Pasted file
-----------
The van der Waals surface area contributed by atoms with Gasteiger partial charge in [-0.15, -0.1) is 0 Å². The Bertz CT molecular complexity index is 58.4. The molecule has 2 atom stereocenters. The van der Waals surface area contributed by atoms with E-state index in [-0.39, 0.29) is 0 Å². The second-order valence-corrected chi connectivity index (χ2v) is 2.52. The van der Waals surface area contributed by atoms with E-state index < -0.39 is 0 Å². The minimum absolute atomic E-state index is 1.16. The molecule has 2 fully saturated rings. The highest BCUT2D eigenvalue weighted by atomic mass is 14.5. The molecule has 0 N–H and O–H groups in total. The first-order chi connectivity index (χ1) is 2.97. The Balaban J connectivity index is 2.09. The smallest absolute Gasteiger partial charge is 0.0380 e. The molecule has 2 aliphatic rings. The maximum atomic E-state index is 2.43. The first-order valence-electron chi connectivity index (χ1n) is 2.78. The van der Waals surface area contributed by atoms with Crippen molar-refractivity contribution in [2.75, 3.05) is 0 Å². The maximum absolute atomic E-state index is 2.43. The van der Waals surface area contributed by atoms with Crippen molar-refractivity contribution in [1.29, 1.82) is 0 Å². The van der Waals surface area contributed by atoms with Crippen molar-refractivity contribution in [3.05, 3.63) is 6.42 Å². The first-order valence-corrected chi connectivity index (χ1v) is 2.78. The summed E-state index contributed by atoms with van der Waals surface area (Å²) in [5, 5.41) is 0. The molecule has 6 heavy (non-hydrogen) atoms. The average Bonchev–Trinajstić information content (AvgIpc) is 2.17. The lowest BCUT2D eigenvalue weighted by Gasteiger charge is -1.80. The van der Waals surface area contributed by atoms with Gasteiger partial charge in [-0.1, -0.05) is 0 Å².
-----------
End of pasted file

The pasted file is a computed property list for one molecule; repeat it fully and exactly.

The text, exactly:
The van der Waals surface area contributed by atoms with Gasteiger partial charge in [-0.15, -0.1) is 0 Å². The Bertz CT molecular complexity index is 58.4. The molecule has 2 atom stereocenters. The van der Waals surface area contributed by atoms with E-state index in [-0.39, 0.29) is 0 Å². The second-order valence-corrected chi connectivity index (χ2v) is 2.52. The van der Waals surface area contributed by atoms with E-state index < -0.39 is 0 Å². The minimum absolute atomic E-state index is 1.16. The molecule has 2 fully saturated rings. The highest BCUT2D eigenvalue weighted by atomic mass is 14.5. The molecule has 0 N–H and O–H groups in total. The first-order chi connectivity index (χ1) is 2.97. The Balaban J connectivity index is 2.09. The smallest absolute Gasteiger partial charge is 0.0380 e. The molecule has 2 aliphatic rings. The maximum atomic E-state index is 2.43. The first-order valence-electron chi connectivity index (χ1n) is 2.78. The van der Waals surface area contributed by atoms with Crippen molar-refractivity contribution in [2.75, 3.05) is 0 Å². The maximum absolute atomic E-state index is 2.43. The van der Waals surface area contributed by atoms with Crippen molar-refractivity contribution in [1.29, 1.82) is 0 Å². The van der Waals surface area contributed by atoms with Crippen molar-refractivity contribution in [3.05, 3.63) is 6.42 Å². The first-order valence-corrected chi connectivity index (χ1v) is 2.78. The summed E-state index contributed by atoms with van der Waals surface area (Å²) in [5, 5.41) is 0. The molecule has 6 heavy (non-hydrogen) atoms. The average Bonchev–Trinajstić information content (AvgIpc) is 2.17. The lowest BCUT2D eigenvalue weighted by Gasteiger charge is -1.80. The van der Waals surface area contributed by atoms with Gasteiger partial charge in [-0.1, -0.05) is 0 Å².